Chief Master Sgt. Richard Etchberger was one of the most highly trained radar technicians in the U.S. Air Force. A highly-effective and well-liked leader, he was the crew chief of a radar team on LS 85 the night of the attack.
Despite having little combat training, Etchberger held off the enemy while simultaneously directing air strikes into the area and calling for air rescue. When a helicopter arrived in the morning, Etchberger repeatedly and deliberately risked his own life. He left his safe position and braved enemy fire to place three wounded technicians in helicopter slings.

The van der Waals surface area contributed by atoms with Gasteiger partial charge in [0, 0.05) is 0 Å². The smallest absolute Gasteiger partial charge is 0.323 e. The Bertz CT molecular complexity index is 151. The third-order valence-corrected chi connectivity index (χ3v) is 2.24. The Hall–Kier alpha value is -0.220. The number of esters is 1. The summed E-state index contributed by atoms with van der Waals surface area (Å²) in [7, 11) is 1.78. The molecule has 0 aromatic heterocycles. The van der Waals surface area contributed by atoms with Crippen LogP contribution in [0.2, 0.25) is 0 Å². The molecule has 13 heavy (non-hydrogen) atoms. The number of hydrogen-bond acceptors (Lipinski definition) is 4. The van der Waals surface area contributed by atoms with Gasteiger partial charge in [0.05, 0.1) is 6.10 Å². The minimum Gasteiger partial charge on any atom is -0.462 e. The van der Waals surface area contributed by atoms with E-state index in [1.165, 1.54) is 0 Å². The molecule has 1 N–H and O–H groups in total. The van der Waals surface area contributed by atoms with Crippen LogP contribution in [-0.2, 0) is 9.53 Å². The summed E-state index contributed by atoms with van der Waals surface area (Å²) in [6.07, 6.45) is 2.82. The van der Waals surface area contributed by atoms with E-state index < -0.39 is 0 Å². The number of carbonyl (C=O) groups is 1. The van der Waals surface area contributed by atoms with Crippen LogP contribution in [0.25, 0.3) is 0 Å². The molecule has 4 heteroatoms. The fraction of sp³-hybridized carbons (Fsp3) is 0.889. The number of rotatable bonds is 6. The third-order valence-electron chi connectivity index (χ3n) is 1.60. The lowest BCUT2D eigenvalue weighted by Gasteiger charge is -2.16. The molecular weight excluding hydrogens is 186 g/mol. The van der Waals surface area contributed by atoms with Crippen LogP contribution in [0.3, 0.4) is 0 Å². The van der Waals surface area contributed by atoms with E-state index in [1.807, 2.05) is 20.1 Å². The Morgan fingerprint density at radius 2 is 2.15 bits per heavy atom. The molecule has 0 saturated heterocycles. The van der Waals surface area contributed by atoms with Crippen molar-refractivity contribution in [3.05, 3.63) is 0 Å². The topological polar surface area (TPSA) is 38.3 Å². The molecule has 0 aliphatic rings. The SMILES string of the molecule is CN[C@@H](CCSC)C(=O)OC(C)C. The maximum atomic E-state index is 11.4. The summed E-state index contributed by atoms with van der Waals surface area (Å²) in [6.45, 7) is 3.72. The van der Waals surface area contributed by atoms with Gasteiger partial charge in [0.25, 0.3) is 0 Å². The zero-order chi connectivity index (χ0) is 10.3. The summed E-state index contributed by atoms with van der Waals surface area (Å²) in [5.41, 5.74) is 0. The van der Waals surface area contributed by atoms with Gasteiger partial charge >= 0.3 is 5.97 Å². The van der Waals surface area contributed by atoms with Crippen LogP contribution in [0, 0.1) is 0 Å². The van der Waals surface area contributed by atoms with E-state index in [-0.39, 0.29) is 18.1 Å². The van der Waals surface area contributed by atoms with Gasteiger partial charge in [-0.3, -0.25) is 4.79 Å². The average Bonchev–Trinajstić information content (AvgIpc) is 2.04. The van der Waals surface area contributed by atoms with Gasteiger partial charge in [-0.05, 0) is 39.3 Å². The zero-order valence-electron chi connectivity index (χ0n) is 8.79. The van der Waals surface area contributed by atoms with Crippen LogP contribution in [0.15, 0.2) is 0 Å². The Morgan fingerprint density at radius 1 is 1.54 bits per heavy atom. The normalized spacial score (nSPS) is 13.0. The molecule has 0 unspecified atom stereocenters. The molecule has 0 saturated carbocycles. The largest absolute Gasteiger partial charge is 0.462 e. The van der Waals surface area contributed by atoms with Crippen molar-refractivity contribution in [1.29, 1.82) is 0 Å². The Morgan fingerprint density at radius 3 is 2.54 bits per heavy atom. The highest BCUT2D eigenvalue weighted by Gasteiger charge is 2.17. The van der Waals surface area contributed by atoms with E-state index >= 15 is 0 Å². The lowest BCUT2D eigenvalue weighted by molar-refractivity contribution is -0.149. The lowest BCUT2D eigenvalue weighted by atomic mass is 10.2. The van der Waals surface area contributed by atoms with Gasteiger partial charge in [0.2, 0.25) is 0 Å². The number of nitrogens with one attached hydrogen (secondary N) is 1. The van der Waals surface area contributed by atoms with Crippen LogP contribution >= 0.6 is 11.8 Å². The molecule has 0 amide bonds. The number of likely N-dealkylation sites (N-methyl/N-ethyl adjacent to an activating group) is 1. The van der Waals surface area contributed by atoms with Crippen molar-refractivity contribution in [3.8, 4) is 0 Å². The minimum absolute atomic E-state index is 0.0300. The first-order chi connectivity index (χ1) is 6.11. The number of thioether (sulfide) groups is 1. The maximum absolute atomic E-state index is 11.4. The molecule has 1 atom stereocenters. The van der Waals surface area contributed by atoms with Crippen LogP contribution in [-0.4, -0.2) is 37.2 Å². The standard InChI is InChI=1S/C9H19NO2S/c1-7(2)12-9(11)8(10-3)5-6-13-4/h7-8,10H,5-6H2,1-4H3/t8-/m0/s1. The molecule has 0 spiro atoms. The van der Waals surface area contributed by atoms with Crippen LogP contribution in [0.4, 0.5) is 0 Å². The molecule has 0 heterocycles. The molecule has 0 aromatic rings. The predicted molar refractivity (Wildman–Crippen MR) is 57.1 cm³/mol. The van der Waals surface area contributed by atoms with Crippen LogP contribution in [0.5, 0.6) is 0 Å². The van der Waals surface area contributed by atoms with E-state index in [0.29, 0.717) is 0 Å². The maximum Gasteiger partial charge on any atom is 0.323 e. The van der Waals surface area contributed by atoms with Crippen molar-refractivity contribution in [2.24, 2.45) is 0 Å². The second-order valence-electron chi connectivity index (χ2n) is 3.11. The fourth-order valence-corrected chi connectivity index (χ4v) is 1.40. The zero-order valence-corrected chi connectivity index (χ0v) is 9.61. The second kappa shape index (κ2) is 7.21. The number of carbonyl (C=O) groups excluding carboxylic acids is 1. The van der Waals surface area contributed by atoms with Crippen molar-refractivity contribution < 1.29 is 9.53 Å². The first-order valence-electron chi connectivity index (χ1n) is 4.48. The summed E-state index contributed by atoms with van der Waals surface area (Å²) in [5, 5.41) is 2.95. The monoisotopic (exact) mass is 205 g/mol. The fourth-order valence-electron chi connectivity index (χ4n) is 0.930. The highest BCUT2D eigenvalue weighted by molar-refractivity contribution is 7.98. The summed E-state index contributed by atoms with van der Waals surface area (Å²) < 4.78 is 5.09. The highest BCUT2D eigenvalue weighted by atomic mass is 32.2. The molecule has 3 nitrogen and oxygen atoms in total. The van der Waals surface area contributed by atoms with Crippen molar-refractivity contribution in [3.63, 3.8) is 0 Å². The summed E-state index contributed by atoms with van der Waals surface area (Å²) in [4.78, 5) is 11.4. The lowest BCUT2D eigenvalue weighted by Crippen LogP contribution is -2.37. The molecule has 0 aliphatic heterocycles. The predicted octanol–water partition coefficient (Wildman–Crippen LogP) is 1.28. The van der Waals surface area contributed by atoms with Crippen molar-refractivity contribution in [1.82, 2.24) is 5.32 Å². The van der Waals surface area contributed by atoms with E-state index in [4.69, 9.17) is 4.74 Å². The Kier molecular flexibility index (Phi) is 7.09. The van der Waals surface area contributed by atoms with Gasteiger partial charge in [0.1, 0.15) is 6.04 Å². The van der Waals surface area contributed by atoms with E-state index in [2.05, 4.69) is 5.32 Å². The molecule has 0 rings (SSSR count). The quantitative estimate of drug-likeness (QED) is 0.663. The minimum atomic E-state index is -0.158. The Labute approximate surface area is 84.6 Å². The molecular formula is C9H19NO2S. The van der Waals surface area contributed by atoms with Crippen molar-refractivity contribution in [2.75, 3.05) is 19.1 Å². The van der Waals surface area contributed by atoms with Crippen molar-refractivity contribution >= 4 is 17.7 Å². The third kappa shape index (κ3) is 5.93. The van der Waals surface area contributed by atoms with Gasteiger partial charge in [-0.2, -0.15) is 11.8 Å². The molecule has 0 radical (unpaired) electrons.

With his remaining crew safely aboard, Etchberger finally climbed into the rescue sling. Tragically, a burst of enemy ground fire fatally wounded him as the helicopter turned away from the mountain.
For his heroism and sacrifice, Etchberger received the Air Force Cross posthumously. The operation remained classified, however, and the existence of the award was not publicly acknowledged until 1998. After the declassification of LS 85 and a reevaluation of his actions, Etchberger was awarded the Medal of Honor in 2010.
See the full citation at the Congressional Medal of Honor Society website.
See the Airmen Memorial Museum booklet: CMSgt Richard L. Etchberger by Sean M. Miskimins and William I. Chivalette.
For more information see the National Museum of the USAF Website.
See the AFHSD publication: Air Force Heroes in Vietnam.